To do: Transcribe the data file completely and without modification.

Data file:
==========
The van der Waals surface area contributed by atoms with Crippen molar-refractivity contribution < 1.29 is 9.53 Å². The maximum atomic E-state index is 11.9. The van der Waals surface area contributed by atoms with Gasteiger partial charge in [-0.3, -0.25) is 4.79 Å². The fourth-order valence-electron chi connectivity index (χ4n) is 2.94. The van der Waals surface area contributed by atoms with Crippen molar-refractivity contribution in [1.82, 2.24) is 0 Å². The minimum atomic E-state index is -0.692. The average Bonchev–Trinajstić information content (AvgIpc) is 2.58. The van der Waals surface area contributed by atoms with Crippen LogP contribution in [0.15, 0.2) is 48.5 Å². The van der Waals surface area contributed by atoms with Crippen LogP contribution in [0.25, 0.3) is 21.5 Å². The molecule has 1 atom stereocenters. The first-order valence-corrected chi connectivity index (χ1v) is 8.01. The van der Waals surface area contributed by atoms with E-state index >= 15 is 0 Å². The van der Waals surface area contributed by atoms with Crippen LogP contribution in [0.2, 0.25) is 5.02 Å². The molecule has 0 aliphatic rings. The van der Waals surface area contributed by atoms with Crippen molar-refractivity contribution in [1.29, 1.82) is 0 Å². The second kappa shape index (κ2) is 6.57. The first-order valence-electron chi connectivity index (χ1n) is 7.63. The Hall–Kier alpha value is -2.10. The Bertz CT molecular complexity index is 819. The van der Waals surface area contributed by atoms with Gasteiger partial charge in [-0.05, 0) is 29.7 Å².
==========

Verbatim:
The van der Waals surface area contributed by atoms with Crippen molar-refractivity contribution < 1.29 is 9.53 Å². The maximum atomic E-state index is 11.9. The van der Waals surface area contributed by atoms with Gasteiger partial charge in [-0.3, -0.25) is 4.79 Å². The fourth-order valence-electron chi connectivity index (χ4n) is 2.94. The van der Waals surface area contributed by atoms with Crippen molar-refractivity contribution in [1.82, 2.24) is 0 Å². The minimum atomic E-state index is -0.692. The average Bonchev–Trinajstić information content (AvgIpc) is 2.58. The van der Waals surface area contributed by atoms with Crippen LogP contribution in [0.15, 0.2) is 48.5 Å². The van der Waals surface area contributed by atoms with Crippen LogP contribution in [0.25, 0.3) is 21.5 Å². The molecule has 1 atom stereocenters. The first-order valence-corrected chi connectivity index (χ1v) is 8.01. The van der Waals surface area contributed by atoms with E-state index >= 15 is 0 Å². The van der Waals surface area contributed by atoms with Crippen LogP contribution in [0.2, 0.25) is 5.02 Å². The molecule has 0 aliphatic rings. The van der Waals surface area contributed by atoms with Crippen molar-refractivity contribution in [1.29, 1.82) is 0 Å². The second kappa shape index (κ2) is 6.57. The first-order valence-electron chi connectivity index (χ1n) is 7.63. The Hall–Kier alpha value is -2.10. The Bertz CT molecular complexity index is 819. The van der Waals surface area contributed by atoms with Gasteiger partial charge in [-0.05, 0) is 29.7 Å².